If a debt collector comes along, asking you to pay up for a debt that is more than six years old, it’s especially crucial that you know your rights.
Consider this: You may not have to pay an old debt if your last payment was more than six years ago. In this situation, the debt may be statute barred. This means you may have a defence if someone takes legal action against you.
How can a debt be statute barred?
A debt might be statute barred if:
- You haven’t made a payment for at least six years (note that some debts have a 15 year limitation period – read more to understand your rights);
- You haven’t admitted in writing that you owe the debt; and
- No court judgment has been entered against you.
Most court judgments in Victoria for debts under $100,000 are logged in with the Magistrates’ Court of Victoria. Take note that it is possible that judgment might have been entered in another court or interstate.
You must also be aware that if you make a payment or an admission that you owe the money in writing, the six-year period will start all over again and your debt will no longer be statute barred.
What should I do if the debt collector tells me that judgment has been entered against me?
Then it is of utmost significance that you ask for proof. Don’t merely accept a debt collector’s word for it. If a judgment has been made against you, you should have received court documents letting you know that the debt collector or lender had initiated legal proceedings.
If action is taken in the Magistrates’ Court, this document is called a Form 5A or a Complaint. The Complaint is served with two copies of the form on which you can complete your defence and warns you that you have only 21 days in which to do this or an order may be made against you.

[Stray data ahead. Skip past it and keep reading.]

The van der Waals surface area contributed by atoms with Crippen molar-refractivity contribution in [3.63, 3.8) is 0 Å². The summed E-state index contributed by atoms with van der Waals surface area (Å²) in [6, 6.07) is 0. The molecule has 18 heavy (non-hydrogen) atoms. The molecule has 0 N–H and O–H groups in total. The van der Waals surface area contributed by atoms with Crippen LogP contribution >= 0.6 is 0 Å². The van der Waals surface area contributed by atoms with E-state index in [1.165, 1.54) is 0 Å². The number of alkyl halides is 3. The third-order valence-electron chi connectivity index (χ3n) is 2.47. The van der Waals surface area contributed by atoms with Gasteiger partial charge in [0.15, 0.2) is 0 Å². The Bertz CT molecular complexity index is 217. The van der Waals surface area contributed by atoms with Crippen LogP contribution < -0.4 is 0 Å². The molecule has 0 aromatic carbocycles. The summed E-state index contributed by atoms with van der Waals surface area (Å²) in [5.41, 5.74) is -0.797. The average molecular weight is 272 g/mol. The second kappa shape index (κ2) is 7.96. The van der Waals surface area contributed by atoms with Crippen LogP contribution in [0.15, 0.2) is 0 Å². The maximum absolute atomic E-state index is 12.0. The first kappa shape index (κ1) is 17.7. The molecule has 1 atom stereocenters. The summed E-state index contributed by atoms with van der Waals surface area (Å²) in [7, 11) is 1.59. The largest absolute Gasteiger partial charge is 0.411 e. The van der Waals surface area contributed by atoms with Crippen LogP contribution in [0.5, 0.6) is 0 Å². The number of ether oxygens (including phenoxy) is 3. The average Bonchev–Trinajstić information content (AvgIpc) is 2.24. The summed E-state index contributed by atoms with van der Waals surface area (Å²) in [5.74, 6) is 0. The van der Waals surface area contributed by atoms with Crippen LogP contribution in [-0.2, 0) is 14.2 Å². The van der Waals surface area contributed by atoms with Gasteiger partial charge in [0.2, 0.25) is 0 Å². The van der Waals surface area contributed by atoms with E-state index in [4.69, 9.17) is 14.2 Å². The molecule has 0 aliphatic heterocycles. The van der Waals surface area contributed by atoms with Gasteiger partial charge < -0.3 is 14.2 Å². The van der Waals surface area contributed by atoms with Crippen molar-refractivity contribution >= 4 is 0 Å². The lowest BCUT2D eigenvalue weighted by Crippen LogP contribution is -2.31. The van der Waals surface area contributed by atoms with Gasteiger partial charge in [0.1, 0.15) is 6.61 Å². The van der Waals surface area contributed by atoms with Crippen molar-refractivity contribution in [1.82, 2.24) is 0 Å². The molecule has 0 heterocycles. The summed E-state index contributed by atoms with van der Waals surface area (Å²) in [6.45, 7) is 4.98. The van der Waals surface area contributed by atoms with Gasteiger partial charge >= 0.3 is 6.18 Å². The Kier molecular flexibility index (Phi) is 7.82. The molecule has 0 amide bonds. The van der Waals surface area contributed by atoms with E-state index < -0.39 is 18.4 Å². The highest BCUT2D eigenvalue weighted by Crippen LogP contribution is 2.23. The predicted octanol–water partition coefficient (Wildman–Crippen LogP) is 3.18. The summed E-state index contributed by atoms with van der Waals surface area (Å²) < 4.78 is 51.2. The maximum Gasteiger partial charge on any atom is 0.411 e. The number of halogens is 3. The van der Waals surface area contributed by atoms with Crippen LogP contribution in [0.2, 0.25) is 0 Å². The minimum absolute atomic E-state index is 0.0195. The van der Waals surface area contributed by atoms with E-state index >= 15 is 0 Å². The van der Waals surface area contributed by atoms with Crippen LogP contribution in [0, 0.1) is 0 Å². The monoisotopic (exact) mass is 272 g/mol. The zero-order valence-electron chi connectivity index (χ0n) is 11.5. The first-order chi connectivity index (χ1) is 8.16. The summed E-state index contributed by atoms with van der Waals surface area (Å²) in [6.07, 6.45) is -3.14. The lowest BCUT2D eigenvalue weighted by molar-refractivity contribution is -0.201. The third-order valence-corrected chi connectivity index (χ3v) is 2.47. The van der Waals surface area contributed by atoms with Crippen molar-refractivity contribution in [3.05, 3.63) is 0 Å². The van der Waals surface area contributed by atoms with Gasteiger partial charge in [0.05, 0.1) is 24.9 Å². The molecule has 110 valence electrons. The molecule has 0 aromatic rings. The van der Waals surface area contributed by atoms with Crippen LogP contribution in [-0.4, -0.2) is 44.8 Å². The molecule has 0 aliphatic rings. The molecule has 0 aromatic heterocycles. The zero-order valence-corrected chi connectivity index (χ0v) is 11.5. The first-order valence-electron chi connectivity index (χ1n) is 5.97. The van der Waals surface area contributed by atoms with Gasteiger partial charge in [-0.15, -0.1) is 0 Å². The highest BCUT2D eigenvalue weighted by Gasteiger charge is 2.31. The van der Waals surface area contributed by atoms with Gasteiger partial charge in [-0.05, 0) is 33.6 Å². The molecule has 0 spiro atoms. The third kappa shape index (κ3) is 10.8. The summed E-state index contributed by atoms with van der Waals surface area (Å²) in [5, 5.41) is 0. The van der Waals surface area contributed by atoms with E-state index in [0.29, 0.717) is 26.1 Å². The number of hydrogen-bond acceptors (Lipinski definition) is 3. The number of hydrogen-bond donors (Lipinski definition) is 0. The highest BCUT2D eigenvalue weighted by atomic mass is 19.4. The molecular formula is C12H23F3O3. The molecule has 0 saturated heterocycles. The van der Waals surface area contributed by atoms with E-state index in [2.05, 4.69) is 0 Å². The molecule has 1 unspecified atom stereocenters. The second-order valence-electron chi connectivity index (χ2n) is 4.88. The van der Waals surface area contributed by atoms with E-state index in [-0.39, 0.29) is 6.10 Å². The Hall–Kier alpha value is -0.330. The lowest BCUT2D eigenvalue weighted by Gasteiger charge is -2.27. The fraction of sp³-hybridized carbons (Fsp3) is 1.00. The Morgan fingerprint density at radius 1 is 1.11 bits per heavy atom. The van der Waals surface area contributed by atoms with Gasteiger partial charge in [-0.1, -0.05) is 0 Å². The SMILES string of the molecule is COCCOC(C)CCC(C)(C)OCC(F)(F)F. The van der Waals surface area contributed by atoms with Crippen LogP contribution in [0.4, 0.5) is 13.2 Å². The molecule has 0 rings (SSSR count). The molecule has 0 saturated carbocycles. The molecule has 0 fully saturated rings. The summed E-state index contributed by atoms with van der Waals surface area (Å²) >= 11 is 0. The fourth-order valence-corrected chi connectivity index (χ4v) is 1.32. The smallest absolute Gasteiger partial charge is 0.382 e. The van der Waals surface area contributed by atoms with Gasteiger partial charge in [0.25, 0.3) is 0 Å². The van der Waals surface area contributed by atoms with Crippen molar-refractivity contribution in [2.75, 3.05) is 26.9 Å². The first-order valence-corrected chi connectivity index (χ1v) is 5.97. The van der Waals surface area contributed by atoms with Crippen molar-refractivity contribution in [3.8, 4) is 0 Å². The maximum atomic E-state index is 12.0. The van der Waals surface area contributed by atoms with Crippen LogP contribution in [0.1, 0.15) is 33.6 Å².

What should I do if someone says that I have to pay an old debt?
If you believe that it might be more than six years since you last made a payment on the debt, or acknowledged the debt in writing and you are not aware that any court judgment has been made against you, take note of these:
- Don’t make a repayment;
- Don’t agree that you owe the debt;
- Do get advice immediately; and
- Do ask the debt collector or lender to provide copies of the loan contract and the account statements.
In what situations does the six-year time limit not apply?
The creditor can collect the debt even if over six years has passed if:
- The debt relates to a mortgage over property (such as a house or car) in which case a 15 year limitation period applies; or
- There is a court judgment that states a debt is owed.
If a lender had a mortgage over your house or other property and it has been sold and you still are indebted; the lender might assert that the six-year limitation period does not apply. This is a complicated issue with getting legal advice from the professionals being a recommended course of action.
What should I do if I get contacted regarding an old debt?
Unless you are quite sure the debt isn’t statute barred, do not admit to the debt or make any payment. However, you should request that details of the debt being claimed should be placed in writing, and ask the lender or debt collector to stop any legal action until after the information is provided.
In your letter, ask the lender or debt collector to provide:
- Copies of the contract if you don’t have a copy;
- Copies of relevant account statements; and
- Details of any court judgments.
You should specifically include a sentence in the letter saying that you “do not admit that you are liable for the alleged debt.” If you have already received a court document, you should immediately lodge a complaint with the relevant external dispute resolution scheme.
If you are having trouble managing your finances (and these days, who isn’t?), perhaps tapping the help of a professional would help. Here’s where the help of a financial planner can possibly get you and your finances on track.